African American churches from around the state from joined forces with Covered California over MLK Jr. Day weekend to reach the African American community with a message that health insurance is now a right that is available to everyone, and it is time to exercise that right by enrolling and getting family and friends to enroll.
Referred to as “Big Sunday,” the church communities on Sunday, Jan. 17, honored the legacy of Rev. Martin Luther King, Jr. by promoting the Affordable Care Act, also known as Obamacare, by urging worshipers to sign up for affordable health insurance before the deadline on Jan. 31.
“Of all the forms of inequality, injustice in health is the most shocking and the most inhuman,” said Covered California Executive Director Peter V. Lee, quoting Dr. King.
He continued by stating that President Obama ended that injustice and now all Americans have access to the health care they need and deserve. No longer will people be denied health coverage because of a pre-existing condition or because treatment costs too much.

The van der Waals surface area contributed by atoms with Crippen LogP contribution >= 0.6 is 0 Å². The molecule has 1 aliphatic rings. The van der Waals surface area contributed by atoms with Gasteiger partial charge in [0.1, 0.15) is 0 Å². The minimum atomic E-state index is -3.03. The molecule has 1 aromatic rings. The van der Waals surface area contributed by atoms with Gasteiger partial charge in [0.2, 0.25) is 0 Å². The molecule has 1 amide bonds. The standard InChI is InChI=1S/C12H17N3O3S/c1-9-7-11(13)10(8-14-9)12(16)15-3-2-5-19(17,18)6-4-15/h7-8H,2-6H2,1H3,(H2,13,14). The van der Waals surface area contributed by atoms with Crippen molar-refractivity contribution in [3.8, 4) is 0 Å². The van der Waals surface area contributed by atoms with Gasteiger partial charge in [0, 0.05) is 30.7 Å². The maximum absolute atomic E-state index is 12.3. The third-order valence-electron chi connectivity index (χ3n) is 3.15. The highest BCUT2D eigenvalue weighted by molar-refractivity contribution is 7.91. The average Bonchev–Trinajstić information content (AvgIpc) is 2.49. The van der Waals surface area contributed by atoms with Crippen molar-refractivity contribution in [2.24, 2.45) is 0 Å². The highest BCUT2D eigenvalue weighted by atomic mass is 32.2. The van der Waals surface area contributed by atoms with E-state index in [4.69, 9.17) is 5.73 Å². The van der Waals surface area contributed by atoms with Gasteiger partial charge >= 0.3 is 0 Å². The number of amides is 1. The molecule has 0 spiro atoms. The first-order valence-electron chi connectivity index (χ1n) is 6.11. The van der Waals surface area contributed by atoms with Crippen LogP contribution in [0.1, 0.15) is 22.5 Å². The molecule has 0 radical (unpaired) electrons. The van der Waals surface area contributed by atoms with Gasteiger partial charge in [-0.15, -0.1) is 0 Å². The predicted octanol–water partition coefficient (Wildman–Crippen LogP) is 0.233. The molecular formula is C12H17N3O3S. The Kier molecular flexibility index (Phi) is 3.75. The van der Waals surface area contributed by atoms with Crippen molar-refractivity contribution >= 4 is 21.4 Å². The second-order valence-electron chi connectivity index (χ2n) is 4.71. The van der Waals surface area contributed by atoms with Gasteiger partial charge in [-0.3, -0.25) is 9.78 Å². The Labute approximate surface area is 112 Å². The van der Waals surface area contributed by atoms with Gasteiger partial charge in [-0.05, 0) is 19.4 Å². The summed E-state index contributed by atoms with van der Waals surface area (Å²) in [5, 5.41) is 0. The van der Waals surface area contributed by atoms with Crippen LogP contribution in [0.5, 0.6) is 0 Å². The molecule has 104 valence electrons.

Lee was joined by leaders of more than 500 predominantly African-American churches representing approximately 100,000 African Americans throughout the state, including members of the African Methodist Episcopal Church, the California Missionary Baptist State Convention, and the Apostolic Churches of California who helped spread the word about Covered California using pulpit announcements, social media, bulletin items, and email messages and flyers to encourage individuals and families to enroll in a health plan.
Congregants were informed of subsidies available to help eligible individuals and families cover the cost of health insurance premiums. Nearly 9 out of 10 enrollees in Covered California receive some level of financial assistance.
More than half of enrollees paid less than $100 per month for their coverage, and nearly half of those paid less than $50 per month.